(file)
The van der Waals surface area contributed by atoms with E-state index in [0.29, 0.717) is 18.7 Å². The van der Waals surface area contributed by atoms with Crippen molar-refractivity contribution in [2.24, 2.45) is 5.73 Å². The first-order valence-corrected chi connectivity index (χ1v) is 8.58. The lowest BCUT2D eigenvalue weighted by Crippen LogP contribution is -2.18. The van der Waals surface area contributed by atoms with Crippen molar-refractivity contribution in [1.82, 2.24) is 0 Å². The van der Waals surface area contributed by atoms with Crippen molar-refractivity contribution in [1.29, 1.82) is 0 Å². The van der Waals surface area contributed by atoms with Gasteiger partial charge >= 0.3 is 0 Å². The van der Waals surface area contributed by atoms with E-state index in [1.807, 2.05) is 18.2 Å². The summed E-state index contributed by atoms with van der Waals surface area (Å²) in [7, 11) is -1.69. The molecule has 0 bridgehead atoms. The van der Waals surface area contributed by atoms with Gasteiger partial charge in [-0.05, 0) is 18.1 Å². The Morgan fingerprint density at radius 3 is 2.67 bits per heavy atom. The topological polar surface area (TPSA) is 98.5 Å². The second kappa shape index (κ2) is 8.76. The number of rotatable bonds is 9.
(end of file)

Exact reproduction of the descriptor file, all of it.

The van der Waals surface area contributed by atoms with E-state index in [0.29, 0.717) is 18.7 Å². The van der Waals surface area contributed by atoms with Crippen molar-refractivity contribution in [2.24, 2.45) is 5.73 Å². The first-order valence-corrected chi connectivity index (χ1v) is 8.58. The lowest BCUT2D eigenvalue weighted by Crippen LogP contribution is -2.18. The van der Waals surface area contributed by atoms with Crippen molar-refractivity contribution in [1.82, 2.24) is 0 Å². The van der Waals surface area contributed by atoms with Crippen molar-refractivity contribution in [1.29, 1.82) is 0 Å². The van der Waals surface area contributed by atoms with Gasteiger partial charge >= 0.3 is 0 Å². The van der Waals surface area contributed by atoms with E-state index in [1.807, 2.05) is 18.2 Å². The summed E-state index contributed by atoms with van der Waals surface area (Å²) in [7, 11) is -1.69. The molecule has 0 bridgehead atoms. The van der Waals surface area contributed by atoms with Gasteiger partial charge in [-0.05, 0) is 18.1 Å². The Morgan fingerprint density at radius 3 is 2.67 bits per heavy atom. The topological polar surface area (TPSA) is 98.5 Å². The second kappa shape index (κ2) is 8.76. The number of rotatable bonds is 9.